Wednesday 01 December 2021
Select a region

GALLERY: Watery botanical photos invite natural reflections

GALLERY: Watery botanical photos invite natural reflections

Tuesday 12 October 2021

GALLERY: Watery botanical photos invite natural reflections

A new exhibition of watery wild plant photographs is inviting islanders to ponder their relationship with nature.

Glen Perotte’s ‘Remnants of Life’ is on display at CCA Galleries International until 22 October.

Brought up in Brooklyn, and having lived Manhattan, London and finally St. Helier, Glen’s life has always been that of an “urban dweller” and the “city” is the environment he is most familiar with.

Yet, his latest body of work focuses on the wild plants that co-exist in the town’s built environment. 

‘Remnants of life’ feature images of the “modest, unassuming wild plants” that populate the path to his studio, which he captured in vivid colours in water, giving them an eerie quality. 

The project originally started with lighting set-ups outdoors to photograph the wild plants in their environment, but the results did not satisfy Glen as images were not “projecting the impact and message I wanted,” he explained. 

“I began taking samples to the studio and created little sets for them,” he said. “They are close-ups so in most cases I am capturing an area no wider than a foot in length. I arranged the subjects in water as a reminder that without water there is no life.

“I wasn't concerned with photographing the plants in a perfect state. My intention was to capture them in various stages of their life. Some of the images show the plants in complete decay but even in decay the beauty of the form is unquestionable.” 


Pictured: The photographs feature plants found on the path near Glen's studio.

Glen’s main inspiration for the series was “the great American painter”, Georgia O'Keeffe, who painted “beautiful close ups” of flowers back in the early 1900s. “Her work was truly groundbreaking for its time,” Glen said. “O'Keeffe's use of colour is what resonates with me and so inspired me when I first started this body of work.”

After the success of this first series, Glen plans feels he has “only scratched the surface” and plans on adding more to this new body of work. 

“As we witness the impact of environmental breakdown across the world I hope the work will remind us as individuals and communities of the need to reconnect with nature and the fact that we do not exist outside of it,” he said.

Glen’s exhibition is the first at the gallery with Tom Parker at the helm. The artist, who launched the Luddite Press with Tim Le Breuilly, took up the mantle after the departure of gallery director Sasha Gibb.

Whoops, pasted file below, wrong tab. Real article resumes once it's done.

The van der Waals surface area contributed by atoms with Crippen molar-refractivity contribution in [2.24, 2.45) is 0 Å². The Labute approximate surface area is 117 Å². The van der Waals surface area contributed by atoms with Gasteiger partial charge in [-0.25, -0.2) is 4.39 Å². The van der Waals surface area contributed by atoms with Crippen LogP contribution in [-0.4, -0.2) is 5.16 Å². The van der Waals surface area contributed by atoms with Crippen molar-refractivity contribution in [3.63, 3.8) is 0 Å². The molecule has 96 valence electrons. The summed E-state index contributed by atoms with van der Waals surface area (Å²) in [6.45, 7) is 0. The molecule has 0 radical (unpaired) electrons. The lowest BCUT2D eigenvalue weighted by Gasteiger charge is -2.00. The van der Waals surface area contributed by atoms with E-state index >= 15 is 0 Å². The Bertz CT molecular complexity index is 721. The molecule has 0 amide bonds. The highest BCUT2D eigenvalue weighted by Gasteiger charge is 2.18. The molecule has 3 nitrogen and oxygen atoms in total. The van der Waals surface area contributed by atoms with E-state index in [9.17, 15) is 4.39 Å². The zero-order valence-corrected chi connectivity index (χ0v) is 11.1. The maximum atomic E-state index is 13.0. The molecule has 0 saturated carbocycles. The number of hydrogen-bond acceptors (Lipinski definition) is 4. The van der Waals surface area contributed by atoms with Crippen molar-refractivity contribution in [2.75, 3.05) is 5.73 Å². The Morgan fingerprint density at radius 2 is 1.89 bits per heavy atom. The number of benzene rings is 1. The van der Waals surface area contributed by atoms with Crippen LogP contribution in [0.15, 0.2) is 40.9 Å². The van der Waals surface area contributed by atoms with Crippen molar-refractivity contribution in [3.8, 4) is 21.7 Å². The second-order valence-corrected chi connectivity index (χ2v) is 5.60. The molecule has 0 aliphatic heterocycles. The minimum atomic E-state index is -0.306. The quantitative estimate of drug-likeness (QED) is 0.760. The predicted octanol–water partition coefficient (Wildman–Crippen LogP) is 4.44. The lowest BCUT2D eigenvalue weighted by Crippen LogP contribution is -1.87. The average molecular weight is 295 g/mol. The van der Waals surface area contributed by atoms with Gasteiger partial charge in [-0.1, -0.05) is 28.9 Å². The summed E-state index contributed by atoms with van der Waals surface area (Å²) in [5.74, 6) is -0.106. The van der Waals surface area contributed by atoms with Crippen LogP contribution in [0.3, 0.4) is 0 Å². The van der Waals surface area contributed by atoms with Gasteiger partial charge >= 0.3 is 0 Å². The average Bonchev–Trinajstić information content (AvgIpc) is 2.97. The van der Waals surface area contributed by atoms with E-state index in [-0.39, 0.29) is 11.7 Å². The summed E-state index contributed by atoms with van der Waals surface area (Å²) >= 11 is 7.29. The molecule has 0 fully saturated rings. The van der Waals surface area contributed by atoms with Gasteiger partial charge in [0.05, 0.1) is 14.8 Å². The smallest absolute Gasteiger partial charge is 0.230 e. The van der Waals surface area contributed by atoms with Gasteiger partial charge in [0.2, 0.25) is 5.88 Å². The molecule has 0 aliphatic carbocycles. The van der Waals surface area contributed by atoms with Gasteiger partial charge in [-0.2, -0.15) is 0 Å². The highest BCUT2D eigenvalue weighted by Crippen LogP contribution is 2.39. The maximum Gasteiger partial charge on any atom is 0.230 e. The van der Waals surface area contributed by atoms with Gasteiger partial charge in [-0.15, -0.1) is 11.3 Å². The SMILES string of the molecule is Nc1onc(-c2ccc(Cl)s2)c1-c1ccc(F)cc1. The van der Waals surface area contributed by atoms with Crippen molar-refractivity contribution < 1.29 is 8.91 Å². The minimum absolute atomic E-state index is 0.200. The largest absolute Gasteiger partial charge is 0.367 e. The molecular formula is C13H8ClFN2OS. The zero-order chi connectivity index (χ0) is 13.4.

Pictured: 'Remants of life' can be seen until 22 October.

Having run his own exhibitions and group shows previously, Tom said that being able to switch between artist and gallerist would “prove a valuable ability”. 

“Having the opportunity to take this on, and working closely with Gillian Duke, CCA UK, and Rory Campbell who has recently started with me here in Jersey, I see exciting things ahead,” he said.

“Glen’s exhibition is especially exciting because of the timing,” he added, commenting on the show. “Firstly, it is the perfect show to kick off our autumn program – the work is all about flora and plant life and I think as the seasons change, we are all reminded of the importance and beauty of this. The exhibition reinforces that importance. 

“We managed to tie it in with the news that Millbrook House Hotel was given the green light from planning plus that Mike Nelhams of Tresco Abbey Garden has agreed to curate the garden there and gave a brilliant talk for us at the gallery. 

“Secondly, it is the first show since I have taken over the running of the gallery. I have worked before with Glen over the years – recently on his 2020: A Year in Vision exhibition – and it is an absolute pleasure to be doing it again in this capacity.”


Sign up to newsletter



Comments on this story express the views of the commentator only, not Bailiwick Publishing. We are unable to guarantee the accuracy of any of those comments.

Once your comment has been submitted, it won’t appear immediately. There is no need to submit it more than once. Comments are published at the discretion of Bailiwick Publishing, and will include your username.

There are no comments for this article.

To place a comment please login

You have landed on the Bailiwick Express website, however it appears you are based in . Would you like to stay on the site, or visit the site?